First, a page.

Christmas is almost here. In case December has slipped away and you still do not have a tree, make the look of mini trees with fresh cuttings in classic containers — or plant a living seedling in a pot.
The cuttings offer a fast, affordable way to bring in the Christmas spirit. And unlike cut Christmas trees which get placed into the curb come the new year, a little living tree can be planted in the ground and appreciated for several years to come.
More holiday decorating ideas
Christmas cuttings. Last year, I generated such potted pine cuttings as an alternative to a traditional Christmas tree. I adored having their fresh pine scent — and a little reminder of Christmas — about the coffee table following the holiday season.
This endeavor was simple to create. First, I picked a mix of classic containers to use as vessels. I opted to get a mix of classic mason jars, a metal measuring cup, and a ceramic marmalade jar.
My local florist added a modest floral foam into the bottom of each vessel and created a reservoir for the cuttings. I added that the cuttings, sticking the branches into the floral foam. I added potting soil around the foundation of the cuttings to fill out the jars, then put a layer of wood chips on top to get a closing woodsy touch.
To care for all these cuttings, water every day (especially if your house has the warmth going strong). With the reservoir and floral foam, these cuttings lasted for almost two months.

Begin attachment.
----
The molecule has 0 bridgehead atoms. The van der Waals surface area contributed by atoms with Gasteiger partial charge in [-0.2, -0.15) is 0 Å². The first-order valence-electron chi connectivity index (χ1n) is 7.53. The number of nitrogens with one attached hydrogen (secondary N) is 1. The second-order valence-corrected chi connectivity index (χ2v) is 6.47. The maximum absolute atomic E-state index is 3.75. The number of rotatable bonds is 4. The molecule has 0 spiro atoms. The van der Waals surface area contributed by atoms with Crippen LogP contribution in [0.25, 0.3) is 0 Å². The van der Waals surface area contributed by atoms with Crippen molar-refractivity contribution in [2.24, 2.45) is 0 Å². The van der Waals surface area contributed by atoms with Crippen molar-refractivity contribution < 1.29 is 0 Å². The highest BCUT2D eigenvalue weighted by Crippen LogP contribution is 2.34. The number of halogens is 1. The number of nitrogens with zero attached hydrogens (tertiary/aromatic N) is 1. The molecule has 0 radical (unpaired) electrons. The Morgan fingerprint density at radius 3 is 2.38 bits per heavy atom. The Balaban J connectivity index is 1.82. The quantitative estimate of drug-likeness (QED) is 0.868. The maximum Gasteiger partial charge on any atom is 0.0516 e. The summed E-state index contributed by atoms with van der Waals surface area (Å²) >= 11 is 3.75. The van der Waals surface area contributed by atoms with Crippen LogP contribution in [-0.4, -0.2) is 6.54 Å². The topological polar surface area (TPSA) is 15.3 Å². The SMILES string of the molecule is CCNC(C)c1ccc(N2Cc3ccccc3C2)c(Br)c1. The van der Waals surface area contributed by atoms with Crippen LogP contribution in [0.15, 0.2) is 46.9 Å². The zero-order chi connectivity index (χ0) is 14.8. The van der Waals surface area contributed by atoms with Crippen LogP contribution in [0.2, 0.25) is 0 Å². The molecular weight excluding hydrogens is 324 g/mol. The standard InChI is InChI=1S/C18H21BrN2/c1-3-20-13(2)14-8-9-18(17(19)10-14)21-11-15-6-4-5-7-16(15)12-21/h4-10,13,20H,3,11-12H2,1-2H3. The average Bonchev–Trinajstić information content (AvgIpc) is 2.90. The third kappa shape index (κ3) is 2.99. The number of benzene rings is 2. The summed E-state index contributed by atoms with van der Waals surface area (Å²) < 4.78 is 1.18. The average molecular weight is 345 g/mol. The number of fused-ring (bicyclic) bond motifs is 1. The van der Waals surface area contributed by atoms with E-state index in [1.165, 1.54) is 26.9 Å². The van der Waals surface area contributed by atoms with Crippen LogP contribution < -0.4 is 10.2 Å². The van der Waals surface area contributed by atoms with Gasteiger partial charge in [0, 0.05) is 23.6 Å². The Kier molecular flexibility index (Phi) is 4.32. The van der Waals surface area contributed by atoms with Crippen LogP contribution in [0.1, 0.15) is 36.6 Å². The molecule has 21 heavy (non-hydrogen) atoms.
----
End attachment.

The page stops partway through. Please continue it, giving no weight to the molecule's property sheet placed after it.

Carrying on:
Hint : One small cutting implanted in a jar can seem a bit Charlie Brown Christmas. But I feel a group of those cuttings in a mix of preferred vessels feels complete. It’s a legitimate alternative to your cut tree which can sit on your table.
Living trees. You also can keep a little living tree indoors for a short time around Christmas. A dwarf conifer could create a pretty choice, and a garden pot adds country charm.
You’re able to keep your potted shrub in its own nursery container, and simply place it in a larger decorative pot for the holiday season.
Should you wish to keep it in a kettle past the holidays, you might want to give it a larger container.
ensure the roots of the shrub are soaked in a bucket of water. Fill out the foundation of your pot with potting soil. Loosen your tree’s roots and plant in the container. Use potting soil to fill the spaces around the root ball in the kettle. Firm the soil around the roots.
Continue to add more potting soil until the container is complete (to just under the rim.) Water your tree to thoroughly, and be sure to water regularly.
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Do not maintain a potted tree indoors for longer than a month. You can awaken the tree out of dormancy with all the sun and warmth indoors. In early spring, re-pot your tree in a large outdoor container or plant it in the ground.
Should you bud a pine sapling for Christmas and you intend to plant it on your yard come spring, be sure to keep this advice in mind:
Find the right spot for your tree. Your tree will need room to grow.
Young shrub saplings are delicate. In the nursery, read the tag or inquire about the tree’s needs for soil, water, light and drainage.
To plant, tip the pot upside down and pull out the main ball. Adhere to the nursery’s planting directions, and water thoroughly. Keep your eye on your tree to make sure it has plenty of water in its first year, as its roots become established.
Tell us: Have you planted a living Christmas tree or decorated with cuttings? Post your photo below!